As many have said already, Gordon was a fantastic organ player. I've never heard anyone play like him. He was especially good playing with Ronnie doing Jazz stuff and I remember when they had a residency at the Station hotel. I used to go with my dad on a Friday night to watch.
Many many memories and a shame I didn't get the chance to see him more recently.

Katie Bache said...

I'm Katie, Gordon's daughter. I just want to thank you for starting a blog about my Dad. He was a lovely man and we were all very touched to read the lovely comments written by everybody. Katie

wilky said...

I am sorry, I have just heard about the sad loss of Gordon today. I lived near the Porthole a few years ago when Trish (the self named Miss PHart) worked in the Chain Locker. I have very fond memories of them both & although I only got down to the Porthole a couple of times a year since I moved, if I saw Gordon,he was kind enough to remember me. Happy memories of a great couple.
Terry (white van man)

Roy said...

Hi folks,

My name's Roy Pearson. I'm Ronnie Pearson's son. Just found out today about Gordon. I've spent the last 30 years obsessing about aircraft crashes because he instilled that in me and that was one of his passions. I also remember gigging with him and he always jammed his shoe in the Lesley speaker to stop it spinning.

He did and will affect me always, btw I'm 47 now. Best to you all. Roy Pearson

Emma said...

Hi, I am Emma, Gordons daughter, I have read all of your comments briefly but not enough to appreciate the kind words that you have sent. It wasn't that I didn't want to post on this site I just found it too hard. Well I have now and I don't know if anyone will see this. My dad was so special but to see you all think the same. thank you all xxxx

Lance said...

Emma, folk who knew and loved your dad will read it (Top left hand column.) I don't have to tell you how well respected he was.

Katie Bache said...

We still can't believe our lovely Dad isn't here anymore, clearly he was a well loved and respected man and reading all this just puts in concrete how wonderful he really was, not that we didn't already know. He is a great miss to all who knew him especially his daughters. To hear people still so highly of him is a real heart warming story and I can never get enough of people's stories and learning about my dad before I was born and. I especially love listening to my mum and 2 big sisters. He will always be in my heart xxx

Anonymous said...

Katie / Emma - you probably don't remember me, but I have fond memories of both of you particularly when you lived at New York and your dad had a Chevette. For whatever reason I still remember Katie crying in her cot when the Ferrero Rocher advert was on...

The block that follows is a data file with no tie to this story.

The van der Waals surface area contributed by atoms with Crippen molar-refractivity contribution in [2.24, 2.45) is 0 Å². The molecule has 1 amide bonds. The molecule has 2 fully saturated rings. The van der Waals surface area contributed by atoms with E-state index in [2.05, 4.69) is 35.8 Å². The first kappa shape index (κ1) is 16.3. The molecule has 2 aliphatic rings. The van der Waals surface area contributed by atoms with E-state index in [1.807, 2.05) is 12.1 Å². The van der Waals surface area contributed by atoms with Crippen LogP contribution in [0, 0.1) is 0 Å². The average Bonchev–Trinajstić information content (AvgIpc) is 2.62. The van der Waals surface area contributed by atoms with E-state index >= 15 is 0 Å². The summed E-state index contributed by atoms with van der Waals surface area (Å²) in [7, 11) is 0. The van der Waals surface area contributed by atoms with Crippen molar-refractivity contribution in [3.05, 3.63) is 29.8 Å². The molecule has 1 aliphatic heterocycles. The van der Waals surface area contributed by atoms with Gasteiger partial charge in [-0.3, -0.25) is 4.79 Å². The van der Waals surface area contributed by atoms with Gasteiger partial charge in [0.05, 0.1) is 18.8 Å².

This says 1993, but I'm sure it was earlier than that!

Hope you are both doing well.


Gordon Forfar said...

Just read this and feel sad.Met Gordon in 1963 (ish) at Tatbank Social Club,Rood End,Birmingham when he was a signalman at nearby Langley Station,but that is a long story.He was learning Bass Guitar and my mate John was an excellent guitarist,they used to practice Beatle hits in the changing room at the Golf Club where I was Assistant Pro.(Acoustics were great)and we would often go to the nightclub in the Birmingham Rotunda where Gordon was in the resident Trio (part of the Mecca group I think).He got the job with Emile Ford and would be away for 6 months doing the summer camps in Sweden and I remember him taking us to Emile Fords house Cotes Hall in Eccleshall,Stafford in a brand new minivan that I think belonged to his mate Ronnie Pearson.We had some great times for Gordon was fantastic company and his piano / organ playing was incredible.We lost touch with Gordon when he went to York as resident organist at some club(again I believe part of the Mecca group).Will always remember what great times we had in our youth and how sad we lost touch with such a great guy.

Emma Bache said...

Just happened to look at this site not expecting such recent comments ( within the last year) it's coming up to 3 years for my dad and this year he would have had a new grandson archie. I'm emma his daughter and my son archie is so like him. Please keep posting your thoughts. It keeps his memory alive xx

Tom Fox said...

So sorry to read of Gordon's death, and that it has taken so long to post.
I had the good fortune to sing and play many times with Gordon at the Royal British Legion club, Whitley Bay, from the mid 90's 'till 2003, was there anything he couldn't play on his keyboard?
Gordon was also kind enough to play at our wedding, at Cullercoats Methodists.
Gordon had a vast knowledge of obscure subjects, never a dull moment in his company.
A gentleman who will never be forgotten

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About this blog - contact details.

Bebop Spoken Here -- Here, being the north-east of England -- centred in the blues heartland of Newcastle and reaching down to the Tees Delta and looking upwards to the Land of the Kilt.
Not a very original title, I know; not even an accurate one as my taste, whilst centred around the music of Bird and Diz, extends in many directions and I listen to everything from King Oliver to Chick Corea and beyond. Not forgetting the Great American Songbook the contents of which has provided the inspiration for much great jazz and quality popular singing for round about a century.
The idea of this blog is for you to share your thoughts and pass on your comments on discs, gigs, jazz - music in general. If you've been to a gig/concert or heard a CD that knocked you sideways please share your views with us. Tell us about your favourites, your memories, your dislikes.
Lance (Who wishes it to be known that he is not responsible for postings other than his own and that he's not always responsible for them.)
Contact: I look forward to hearing from you.